To quantum mechanically calculate the time-derivative of $P_i$ (the momentum as directly calculated from the velocity), we must compute $1/(-i\hbar)$ times the commutator of $P_i$ with the Hamiltonian (the Heisenberg equations of motion). The commutator of $P_i$ with $V(x)$, the electrostatic potential energy, gives us the usual electric force.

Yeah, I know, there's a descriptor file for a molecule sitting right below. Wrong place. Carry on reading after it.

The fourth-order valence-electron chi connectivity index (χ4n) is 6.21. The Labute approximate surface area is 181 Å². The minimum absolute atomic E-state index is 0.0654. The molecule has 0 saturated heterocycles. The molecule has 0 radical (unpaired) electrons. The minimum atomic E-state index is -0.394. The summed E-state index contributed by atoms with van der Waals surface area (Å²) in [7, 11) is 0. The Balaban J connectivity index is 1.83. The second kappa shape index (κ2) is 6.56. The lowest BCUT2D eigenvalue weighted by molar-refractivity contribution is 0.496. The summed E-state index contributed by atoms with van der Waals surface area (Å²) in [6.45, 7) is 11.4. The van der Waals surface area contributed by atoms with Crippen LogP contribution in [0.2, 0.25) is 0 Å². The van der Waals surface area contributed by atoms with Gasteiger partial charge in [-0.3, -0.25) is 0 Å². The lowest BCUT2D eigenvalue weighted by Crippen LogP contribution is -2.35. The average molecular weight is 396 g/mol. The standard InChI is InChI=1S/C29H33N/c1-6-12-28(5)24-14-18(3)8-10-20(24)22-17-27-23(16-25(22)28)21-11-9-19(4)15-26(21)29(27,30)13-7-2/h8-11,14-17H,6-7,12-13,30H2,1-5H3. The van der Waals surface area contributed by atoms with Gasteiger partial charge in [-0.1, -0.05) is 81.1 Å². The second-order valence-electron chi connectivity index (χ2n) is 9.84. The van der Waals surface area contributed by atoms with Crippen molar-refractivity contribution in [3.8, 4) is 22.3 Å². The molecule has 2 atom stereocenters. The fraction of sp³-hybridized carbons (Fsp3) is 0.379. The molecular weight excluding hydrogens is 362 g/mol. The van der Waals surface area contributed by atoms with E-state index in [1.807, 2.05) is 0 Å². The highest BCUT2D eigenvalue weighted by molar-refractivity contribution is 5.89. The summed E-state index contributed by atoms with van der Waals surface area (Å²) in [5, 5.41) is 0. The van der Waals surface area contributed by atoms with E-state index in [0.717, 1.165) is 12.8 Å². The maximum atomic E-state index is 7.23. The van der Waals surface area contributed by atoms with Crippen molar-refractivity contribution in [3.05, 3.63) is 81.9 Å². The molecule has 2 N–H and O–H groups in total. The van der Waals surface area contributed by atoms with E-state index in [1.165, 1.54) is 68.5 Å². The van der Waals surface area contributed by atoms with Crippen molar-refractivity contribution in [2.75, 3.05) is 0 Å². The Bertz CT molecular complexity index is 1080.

However, we must also add the commutator of $P_i$ with the first term of the Hamiltonian which is $P_j P_j / 2m$. It is not zero because the different components of $P_j$ don't commute with one another. Instead, $$ \frac{1}{2m} [P_i,P_j P_j] = \frac{1}{m} [P_i,P_j] P_j + {\rm subleading\,\,in\,\,}\hbar $$ The commutator of $[P_i,P_j]$ is nonzero because $P_i$ depends both on $\vec p$ as well as $\vec x$: those two lowercase objects are the objects with the usual simple commutation relations. We have $$ [P_i,P_j] = [p_i,A_j] - [p_j,A_i] $$ in your conventions. You can see that the commutators on the right hand side are nothing else than $-i\hbar$ times the components of ${\rm curl} \vec A = \vec B$, more precisely $\epsilon_{ijk}B_k$. This is multiplied by $P_j/m = v_j$ above, so the total term in the commutator clearly gives $\epsilon_{ijk}v_j B_k = (v\times B)_i$, which is – after $-i\hbar$ is cancelled between the commutator and the factor in the Heisenberg equation (I ignored this factor) – exactly the magnetic force. Again, the usual convention would have the charge $q$ in front of it but I followed your conventions for the normalization of $\vec A$.